With organised firework displays cancelled this year due to Covid-19, London Fire Brigade is calling on Londoners to think twice about holding a firework display or building a garden bonfire at all and to consider celebrating a different way with less risks.
The Brigade is preparing for a busier night than usual with a risk of people becoming injured at home or fires getting out of control.
Over 2000 incidents attended
Last year, we attended more than 2000 incidents over the Halloween and Bonfire Night period – 29 October to 12 November.
Over the last five years 45 percent of fires ignited by fireworks during the Bonfire Night period occurred at residential properties. There is a reason why firework displays and bonfires are normally organised by professionals in large spaces as they can get out of control very quickly.
The Brigade’s Assistant Commissioner for Fire Safety, Paul Jennings said: “As public firework displays are not taking place this year, we understand you may still want to celebrate. But we urge you to think twice about holding a firework display or building a bonfire in your garden.
“Think about your neighbours, particularly older people or those who are self isolating, pets and of course those of us in the emergency services.
“Despite our warning if you do choose to have your own display, never drink alcohol and set off fireworks, keep fireworks in a closed metal box and only ever buy ones with the British standard kite mark.
“Bonfires should be clear of buildings, sheds, fences and hedges. Bonfires in your back garden can especially be dangerous.
“This time of year is usually one of the busiest for firefighters and Control Officers and we also need to support our NHS colleagues, so please help us, by keeping yourself safe.”
Be considerate towards others
Inform your neighbours if you’re planning on letting off fireworks. Please be considerate when having a firework party and make sure the noise is over by 11pm. Remember, you can only meet family and friends in a group of six, in an outside space when having a display, depending on which tier you’re in. Fireworks can also cause a great deal of distress to animals. In a recent survey, 62 per cent of dog owners reported their pets showing signs of distress during fireworks season, with 54 per cent of cat owners experiencing the same.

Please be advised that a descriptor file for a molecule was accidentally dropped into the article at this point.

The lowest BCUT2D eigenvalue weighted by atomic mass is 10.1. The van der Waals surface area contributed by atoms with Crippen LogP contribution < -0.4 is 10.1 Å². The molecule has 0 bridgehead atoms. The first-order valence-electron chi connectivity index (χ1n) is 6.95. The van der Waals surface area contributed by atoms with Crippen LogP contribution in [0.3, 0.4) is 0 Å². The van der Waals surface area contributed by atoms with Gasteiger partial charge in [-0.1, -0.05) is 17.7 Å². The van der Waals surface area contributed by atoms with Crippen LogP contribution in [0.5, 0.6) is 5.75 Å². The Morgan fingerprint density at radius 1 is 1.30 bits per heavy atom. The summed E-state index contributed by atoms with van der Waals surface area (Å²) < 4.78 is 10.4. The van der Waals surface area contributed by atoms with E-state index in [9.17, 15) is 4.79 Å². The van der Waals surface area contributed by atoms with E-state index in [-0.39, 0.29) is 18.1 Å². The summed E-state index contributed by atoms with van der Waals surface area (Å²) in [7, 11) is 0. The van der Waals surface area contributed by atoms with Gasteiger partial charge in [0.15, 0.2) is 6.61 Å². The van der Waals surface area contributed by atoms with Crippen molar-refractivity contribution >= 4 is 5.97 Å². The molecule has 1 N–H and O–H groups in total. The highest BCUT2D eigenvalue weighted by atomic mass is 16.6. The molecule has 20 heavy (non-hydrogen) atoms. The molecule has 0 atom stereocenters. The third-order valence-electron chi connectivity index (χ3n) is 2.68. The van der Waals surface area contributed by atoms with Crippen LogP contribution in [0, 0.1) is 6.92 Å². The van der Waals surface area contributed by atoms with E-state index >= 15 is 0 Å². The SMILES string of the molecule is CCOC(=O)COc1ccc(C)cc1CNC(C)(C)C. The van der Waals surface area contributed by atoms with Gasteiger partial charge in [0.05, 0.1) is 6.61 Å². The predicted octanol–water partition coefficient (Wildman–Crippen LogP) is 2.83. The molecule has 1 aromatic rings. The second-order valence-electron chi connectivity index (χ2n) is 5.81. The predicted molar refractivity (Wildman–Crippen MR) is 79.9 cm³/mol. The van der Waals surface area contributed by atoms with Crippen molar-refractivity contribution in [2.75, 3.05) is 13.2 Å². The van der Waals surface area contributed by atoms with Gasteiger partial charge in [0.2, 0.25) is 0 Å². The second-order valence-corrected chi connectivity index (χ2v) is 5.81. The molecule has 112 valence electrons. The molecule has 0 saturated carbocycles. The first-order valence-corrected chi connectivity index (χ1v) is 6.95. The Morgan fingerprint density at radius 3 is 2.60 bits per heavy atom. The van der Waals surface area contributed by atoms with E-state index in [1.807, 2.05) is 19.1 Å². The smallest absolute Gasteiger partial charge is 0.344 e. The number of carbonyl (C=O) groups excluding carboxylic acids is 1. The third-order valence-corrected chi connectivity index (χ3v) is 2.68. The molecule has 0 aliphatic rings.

We are supporting RSPCA’s ‘Bang Out Of Order’ campaign, encouraging the responsible use of fireworks and the adoption of tighter regulations concerning their use.
Don’t take any unnecessary risks this year and make sure you are following the Covid-19 guidelines. There are many alternative ways to celebrate Bonfire Night at home, some ideas include: making your own Guy Fawkes and bonfire crafts, decorating the house, purchasing glow sticks for children and baking bonfire goodies.
Whilst most people enjoy fireworks responsibly, in the wrong hands they can cause real misery. Remember that fireworks are explosives, and as such should be treated with respect and only used in accordance with the manufacturer’s instructions and the Firework Code.